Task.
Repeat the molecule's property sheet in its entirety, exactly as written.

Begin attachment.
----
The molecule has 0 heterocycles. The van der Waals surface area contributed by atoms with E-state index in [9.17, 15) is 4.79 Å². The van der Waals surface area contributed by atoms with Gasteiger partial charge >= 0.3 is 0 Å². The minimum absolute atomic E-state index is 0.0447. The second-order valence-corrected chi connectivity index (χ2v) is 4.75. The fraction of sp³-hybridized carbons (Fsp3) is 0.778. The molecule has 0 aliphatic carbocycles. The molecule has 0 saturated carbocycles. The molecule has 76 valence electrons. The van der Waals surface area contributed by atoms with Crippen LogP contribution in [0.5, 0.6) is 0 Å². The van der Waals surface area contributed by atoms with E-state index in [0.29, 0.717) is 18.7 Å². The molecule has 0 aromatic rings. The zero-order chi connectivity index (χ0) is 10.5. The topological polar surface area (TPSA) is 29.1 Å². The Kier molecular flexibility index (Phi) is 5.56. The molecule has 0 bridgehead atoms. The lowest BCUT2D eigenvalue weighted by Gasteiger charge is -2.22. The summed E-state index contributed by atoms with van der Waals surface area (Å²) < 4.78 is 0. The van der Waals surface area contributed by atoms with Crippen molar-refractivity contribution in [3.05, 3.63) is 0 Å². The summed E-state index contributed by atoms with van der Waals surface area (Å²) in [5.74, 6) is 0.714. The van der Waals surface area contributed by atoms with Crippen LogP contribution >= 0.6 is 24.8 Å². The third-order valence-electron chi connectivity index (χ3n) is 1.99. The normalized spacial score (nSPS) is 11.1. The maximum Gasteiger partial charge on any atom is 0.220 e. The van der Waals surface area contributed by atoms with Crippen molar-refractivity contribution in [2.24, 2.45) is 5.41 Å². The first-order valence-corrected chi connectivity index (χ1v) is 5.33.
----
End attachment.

The molecule has 0 heterocycles. The van der Waals surface area contributed by atoms with E-state index in [9.17, 15) is 4.79 Å². The van der Waals surface area contributed by atoms with Gasteiger partial charge >= 0.3 is 0 Å². The minimum absolute atomic E-state index is 0.0447. The second-order valence-corrected chi connectivity index (χ2v) is 4.75. The fraction of sp³-hybridized carbons (Fsp3) is 0.778. The molecule has 0 aliphatic carbocycles. The molecule has 0 saturated carbocycles. The molecule has 76 valence electrons. The van der Waals surface area contributed by atoms with Crippen LogP contribution in [0.5, 0.6) is 0 Å². The van der Waals surface area contributed by atoms with E-state index in [0.29, 0.717) is 18.7 Å². The molecule has 0 aromatic rings. The zero-order chi connectivity index (χ0) is 10.5. The topological polar surface area (TPSA) is 29.1 Å². The Kier molecular flexibility index (Phi) is 5.56. The molecule has 0 bridgehead atoms. The lowest BCUT2D eigenvalue weighted by Gasteiger charge is -2.22. The summed E-state index contributed by atoms with van der Waals surface area (Å²) < 4.78 is 0. The van der Waals surface area contributed by atoms with Crippen molar-refractivity contribution in [3.05, 3.63) is 0 Å². The summed E-state index contributed by atoms with van der Waals surface area (Å²) in [5.74, 6) is 0.714. The van der Waals surface area contributed by atoms with Crippen LogP contribution >= 0.6 is 24.8 Å². The third-order valence-electron chi connectivity index (χ3n) is 1.99. The normalized spacial score (nSPS) is 11.1. The maximum Gasteiger partial charge on any atom is 0.220 e. The van der Waals surface area contributed by atoms with Crippen molar-refractivity contribution in [2.24, 2.45) is 5.41 Å². The first-order valence-corrected chi connectivity index (χ1v) is 5.33.